The only good thing about the end of summer is that it's the beginning of the college foot­ball season. Once more college football is delivering thrills and surprises, with the rankings changing dramatically on a weekly basis, teams appearing out of nowhere to vie for the no. 1 ranking, and under­dogs ceremoniously (college football is nothing if not ceremonious) knocking off highly favored teams. I love just about everything about the game, from the on-field heroics to the off-field pageantry.

But I make the qualification: just about everything about the game. I don't love everything. There's plenty to be cynical about when ostensibly amateur players get recruited as if they were professionals. Even a straight arrow like Ohio State coach Jim Tressel turns out to have run a fairly smarmy program. Yet it's not primarily the financially shady elements that make me ambivalent about my favorite sport. It's the sometimes dangerous levels of violence.

I played football in high school, the eight-man version practiced in rural areas of states such as Oklahoma, where I grew up. I was an offensive lineman, and one day in practice our coach decided we needed to im­prove our goal-line play. To challenge the first-string players, he bunched 15 reserves across from us on the one-yard line. I snapped the ball to the quarterback, delivered my block, then straightened up on my knees. It was then that a defender (my cousin, as it happened) pivoted and launched himself at the ball carrier. His heel came up under my faceguard and smashed my nose. Subsequent surgery removed about half of the cartilage from my broken, clogged snout. The flat nose that I have sported ever since is not my natural nose but a product of football.

Current concerns about football concentrate on the prevalence of head injuries, especially the concussions and subconcussions that players routinely sustain. Medical science has found that "getting your bell rung" is more serious than once was thought. Long-lasting and sometimes severe brain injuries are the result of all that bell-ringing.

The concern about football violence is not new. A campaign to ban college football arose after 18 players died on the field in 1905. That famously rugged outdoorsman, Presi­dent Teddy Roosevelt, convened panels to reform the sport. The next year the forward pass was introduced, transforming the game from what writer Ben McGrath called "militarized or corporatized rugby" to a kind of "contact ballet."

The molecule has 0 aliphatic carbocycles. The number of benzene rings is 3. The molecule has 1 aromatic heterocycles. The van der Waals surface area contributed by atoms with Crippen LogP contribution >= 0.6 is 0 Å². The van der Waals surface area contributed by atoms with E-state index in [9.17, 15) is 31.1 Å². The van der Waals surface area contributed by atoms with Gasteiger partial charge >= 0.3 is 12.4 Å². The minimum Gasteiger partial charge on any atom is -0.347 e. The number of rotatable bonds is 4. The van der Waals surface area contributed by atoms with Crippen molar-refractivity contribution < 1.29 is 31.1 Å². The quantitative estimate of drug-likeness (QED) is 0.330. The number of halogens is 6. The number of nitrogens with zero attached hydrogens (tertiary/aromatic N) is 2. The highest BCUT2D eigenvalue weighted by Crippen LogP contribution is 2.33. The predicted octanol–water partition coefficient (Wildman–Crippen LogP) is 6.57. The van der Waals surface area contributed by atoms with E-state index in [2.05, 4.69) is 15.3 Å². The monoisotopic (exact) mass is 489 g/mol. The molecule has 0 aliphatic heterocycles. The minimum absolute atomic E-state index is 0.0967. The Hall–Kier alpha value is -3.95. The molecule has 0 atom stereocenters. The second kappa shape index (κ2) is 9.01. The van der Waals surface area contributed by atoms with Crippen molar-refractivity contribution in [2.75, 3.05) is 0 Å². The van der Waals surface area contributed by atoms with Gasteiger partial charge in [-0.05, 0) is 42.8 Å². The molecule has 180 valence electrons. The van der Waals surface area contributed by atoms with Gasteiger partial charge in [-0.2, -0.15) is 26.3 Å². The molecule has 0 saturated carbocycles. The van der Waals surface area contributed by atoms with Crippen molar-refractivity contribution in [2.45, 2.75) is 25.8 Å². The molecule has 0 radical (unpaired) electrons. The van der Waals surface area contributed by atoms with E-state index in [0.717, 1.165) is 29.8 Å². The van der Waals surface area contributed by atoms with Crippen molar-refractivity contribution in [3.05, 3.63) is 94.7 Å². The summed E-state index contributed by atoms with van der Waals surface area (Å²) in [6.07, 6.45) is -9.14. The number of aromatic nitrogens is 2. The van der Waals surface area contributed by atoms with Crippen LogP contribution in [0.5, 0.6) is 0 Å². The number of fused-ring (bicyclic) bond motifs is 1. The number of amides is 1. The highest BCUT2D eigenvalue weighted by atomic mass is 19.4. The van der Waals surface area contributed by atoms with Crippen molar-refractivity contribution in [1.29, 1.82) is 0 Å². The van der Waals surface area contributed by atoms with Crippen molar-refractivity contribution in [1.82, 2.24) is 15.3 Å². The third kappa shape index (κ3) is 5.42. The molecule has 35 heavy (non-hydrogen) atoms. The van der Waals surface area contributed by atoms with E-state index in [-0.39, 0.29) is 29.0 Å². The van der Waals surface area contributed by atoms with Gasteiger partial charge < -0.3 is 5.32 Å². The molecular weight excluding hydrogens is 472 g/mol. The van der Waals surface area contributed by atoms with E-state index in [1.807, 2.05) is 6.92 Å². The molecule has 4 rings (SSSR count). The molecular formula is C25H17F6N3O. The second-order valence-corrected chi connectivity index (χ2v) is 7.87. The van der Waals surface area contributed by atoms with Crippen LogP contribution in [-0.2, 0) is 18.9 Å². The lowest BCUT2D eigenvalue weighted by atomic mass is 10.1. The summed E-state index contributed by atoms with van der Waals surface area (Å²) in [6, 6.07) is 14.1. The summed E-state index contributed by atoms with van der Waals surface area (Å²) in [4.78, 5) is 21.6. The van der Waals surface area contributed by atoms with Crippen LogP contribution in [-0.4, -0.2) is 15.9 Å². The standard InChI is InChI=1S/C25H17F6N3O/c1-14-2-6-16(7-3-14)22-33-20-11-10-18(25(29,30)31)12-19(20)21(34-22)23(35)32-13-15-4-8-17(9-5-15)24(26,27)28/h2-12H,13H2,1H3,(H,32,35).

Further rule changes have tried to lessen the physical dangers to players. (It may not be long before linemen squat like sumo wrestlers rather than stand in three-point stances.) Equipment changes, such as the introduction of faceguards to helmets, have also helped reduce in­juries. But no rule or equipment changes will eliminate all the violence from a sport that is based on knocking people down. I will have to live with ambivalence about the game.

My fellow followers of the Prince of Peace who love the bucolic game of baseball can rest easier than football fans. Baseball players get hurt, but violence is not a key component of their game. In football, several players are banging heads and risking at least subconcussions on every play.

Would Jesus have played or loved football? I am honestly not sure. But I am sure that true fans do not watch the game primarily to see spectacular hits or the mangling of bodies. What's exciting is the long pass, the almost impossible fingertip catch, the stealthy interception. Con­sider especially the long run or kickoff return, when the runner's ability to dodge tackles provides the frisson. At such moments it's clear that what fans really love is not the collision but the avoidance of a collision. As McGrath puts it, "Averted danger is the essence of football." I'll keep watching football not be­cause of the game's violence, but because of its instances of (barely) avoided violence. That's what gives the game its beauty and its thrills.

Rodney Clapp

Rodney Clapp is a writer and editor who focuses on theology and culture.

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